"Misery can only be removed from the world by painless extermination of the miserable."
-Gerhard Hoffman, Nazi propagandist in defense of direct medical killing of all those possessing serious medical disorders
Those first few years of having Systemic Lupus Erythematosus were pretty challenging. Before that I was just "sickly", but knowing that it was a lot more serious than that shifted my weltanschauung entirely. I still didn't understand how fortunate I was. Though it was the worst form of lupus, I didn't experience any of the organ failures that are so common among people with SLE. It was bad enough for me to have significant health difficulties but none of them reached the life-threatening level. So, issues like end-of-life care and custody of my daughter weren't much more than abstractions that most people my age are happy to put off until we're much older.
Then along came the cancer and all of that changed. From the moment I was diagnosed, I had all of these decisions that needed to be made because the situation was life-threatening even before I knew it was there. Because my cancer is rather rare, the doctors had to consult with other physicians around the United States in order to see what could be done to give me the best achievable outcome. I would need radiation therapy right away, followed by surgery as soon as the team of doctors could be organized to do it. Even then, the likelihood of me surviving the surgery was not very good.
How do you deal with news like that? At the local cancer support center, we have a special support group for people who are terminally-ill. In those meetings we've talked about how each of us reacted and from those conversations it seems that people basically, deal with it like everything else. If you're a person who is prone to go out and toss back a few stiff drinks or go to the gym and smack a punching bag around, then I suppose that's what you'll probably do. I don't know if I'd say that there's any one way that a person should react even though I think that some options are definitely better than others. You just do what you need to do to cope while your brain has time to process the next few actions that will need to take place.
I tried to deal with everything at once. I started trying to figure out who was going to have custody of my daughter once I died and whether or not I wanted a casket burial or a nice cremation. I tried to sit down and write my final letters to my family members so that they would know how much I loved them and how I wanted them to remember me. But guess what? I couldn't do it. Every time I tried to accomplish these really huge tasks, I just couldn't bring myself to do it. I wasn't ready to deal with my own mortality.
It's a subject that I think is difficult for a lot of people in this society. We have a real aversion to dealing with death. I don't know how it got this way; It certainly isn't like this in every culture. I was reading a post by BrownFemiPower (the bestest chican@ blogger in the world) a while back ago and she mentioned how she and her son were planting seeds in the garden. They talked about how what's dead doesn't stay dead and how all things that were once alive play a part in the development of all life that exists now. Why couldn't I have been taught that as a child? Instead, I got stuck going to creepy funeral homes where they find the ugliest clothes in the world to put on the corpse and then couple it with a face full of make-up that looks like it was done by Barnum & Bailey. Does it have to be like that? It's no wonder so many people have a "thing" against going to funerals.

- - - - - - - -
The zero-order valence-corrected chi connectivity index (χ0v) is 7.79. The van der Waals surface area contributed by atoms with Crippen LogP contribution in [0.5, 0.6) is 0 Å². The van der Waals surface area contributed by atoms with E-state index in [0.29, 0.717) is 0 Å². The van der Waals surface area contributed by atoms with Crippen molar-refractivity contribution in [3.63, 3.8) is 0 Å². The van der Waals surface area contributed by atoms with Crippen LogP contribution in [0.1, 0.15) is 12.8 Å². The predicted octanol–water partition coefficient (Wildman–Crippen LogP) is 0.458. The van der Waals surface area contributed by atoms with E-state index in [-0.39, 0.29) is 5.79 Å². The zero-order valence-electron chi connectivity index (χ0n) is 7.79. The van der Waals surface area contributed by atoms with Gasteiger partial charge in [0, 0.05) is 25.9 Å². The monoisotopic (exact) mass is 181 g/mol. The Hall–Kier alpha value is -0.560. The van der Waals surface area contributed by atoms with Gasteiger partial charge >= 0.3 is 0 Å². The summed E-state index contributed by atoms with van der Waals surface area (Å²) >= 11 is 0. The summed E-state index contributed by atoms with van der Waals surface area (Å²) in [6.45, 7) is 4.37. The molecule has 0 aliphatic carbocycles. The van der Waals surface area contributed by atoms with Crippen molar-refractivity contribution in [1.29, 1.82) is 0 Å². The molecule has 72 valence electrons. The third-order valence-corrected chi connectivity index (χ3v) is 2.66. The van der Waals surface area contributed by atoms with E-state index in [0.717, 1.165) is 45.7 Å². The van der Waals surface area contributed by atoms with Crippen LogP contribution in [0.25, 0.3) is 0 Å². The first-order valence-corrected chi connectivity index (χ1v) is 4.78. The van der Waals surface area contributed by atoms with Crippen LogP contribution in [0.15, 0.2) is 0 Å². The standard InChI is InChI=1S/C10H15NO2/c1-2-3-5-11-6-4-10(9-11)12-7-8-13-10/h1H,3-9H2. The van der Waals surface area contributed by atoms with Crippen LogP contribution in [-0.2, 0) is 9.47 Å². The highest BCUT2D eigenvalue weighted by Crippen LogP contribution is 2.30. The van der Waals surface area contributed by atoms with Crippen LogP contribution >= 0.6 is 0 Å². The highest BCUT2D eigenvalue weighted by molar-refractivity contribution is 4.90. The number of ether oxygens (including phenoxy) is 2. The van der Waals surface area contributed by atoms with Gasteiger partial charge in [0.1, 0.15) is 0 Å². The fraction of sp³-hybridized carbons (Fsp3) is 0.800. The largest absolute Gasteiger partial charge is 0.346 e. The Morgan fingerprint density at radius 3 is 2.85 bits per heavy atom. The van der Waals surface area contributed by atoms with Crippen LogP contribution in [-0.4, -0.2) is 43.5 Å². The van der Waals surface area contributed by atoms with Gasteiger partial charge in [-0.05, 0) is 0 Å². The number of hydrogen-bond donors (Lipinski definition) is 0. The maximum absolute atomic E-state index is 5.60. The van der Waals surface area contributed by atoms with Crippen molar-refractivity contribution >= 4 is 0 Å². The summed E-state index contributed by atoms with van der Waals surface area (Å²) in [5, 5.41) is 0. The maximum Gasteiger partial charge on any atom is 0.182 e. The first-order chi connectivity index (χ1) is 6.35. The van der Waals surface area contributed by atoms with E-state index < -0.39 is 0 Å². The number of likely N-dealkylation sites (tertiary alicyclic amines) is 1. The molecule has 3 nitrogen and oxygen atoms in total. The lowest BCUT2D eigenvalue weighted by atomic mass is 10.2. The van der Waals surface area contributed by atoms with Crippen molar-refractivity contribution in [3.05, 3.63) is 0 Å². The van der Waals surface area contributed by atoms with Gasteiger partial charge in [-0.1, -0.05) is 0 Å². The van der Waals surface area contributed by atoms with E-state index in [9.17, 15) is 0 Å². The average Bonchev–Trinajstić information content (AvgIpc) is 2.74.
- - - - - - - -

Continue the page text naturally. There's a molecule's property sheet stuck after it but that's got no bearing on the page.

Anyway, even though I tried to get it together, when the day for my surgery rolled around, I still hadn't worked out all of those issues that I knew needed to be taken care of but I was out of time. Fortunately, I did survive the surgery and my child wasn't left without a mom before I'd even had the chance to finish teaching her how to comb her own hair. I'm happy about that. I can't even begin to express how happy and grateful I am about that. There are plenty of people who have experienced very poor outcomes even though the surgeries that they had are considered fairly routine.
So, now that the surgery was over and I had at least a little while longer to make a will, figure out how to make sure that my daughter would remain in the custody of my partner after I died and start making all my wishes known to my extended family. That last task has turned out to be a lot more difficult than I thought it would be. In fact, it's proven to be even harder than it was for me to get through those initial moments after my diagnosis.
During the Terri Schiavo controversy, my partner and I watched as this woman was made into the poster child for several different political groups. It angered me to no end. What I felt was a personal decision was turned into a public fiasco complete with religious wackos and crocodile-teared politicians claiming to care about someone they couldn't even be bothered to go and see for themselves. I made sure to tell my partner that I wouldn't want to be kept alive in that state.
As a biology major in college, I had taken a medical ethics course where we discussed cases similar to Schiavo's. Persistent Vegetative State was one of those issues that almost everyone agreed about. Though there were some who generally objected to the concept of euthanasia, when it came to people in PVS, not many were willing to say that it shouldn't be allowed. After all, who would want to live like that, right? Not many can say that they would prefer a life where they are completely reliant on others to care for their most basic needs.
When the professor described cases where the person was constantly plagued with bedsores and their limbs and digits had curled up so tight as to make it impossible for them to lie out straight on a bed, we were all mortified. We were taught that with PVS it wasn't a case where the person had any cognitive abilities. It was simply a situation where the brain had died but modern medicine had found a way to keep the other organs activated. Now, while I am rather fond of my lungs and my heart, I was not inclined to think that having a few functioning organs was enough to make someone alive. I mean, you need intact brains to be alive, right? At least, that's what I thought. Well, it happens that the situation with PVS is a lot more complicated than what was taught in my professor's class. If you find that hard to wrap your brains around (no pun intended), then tell me what you think after reading about Ahad Israfil.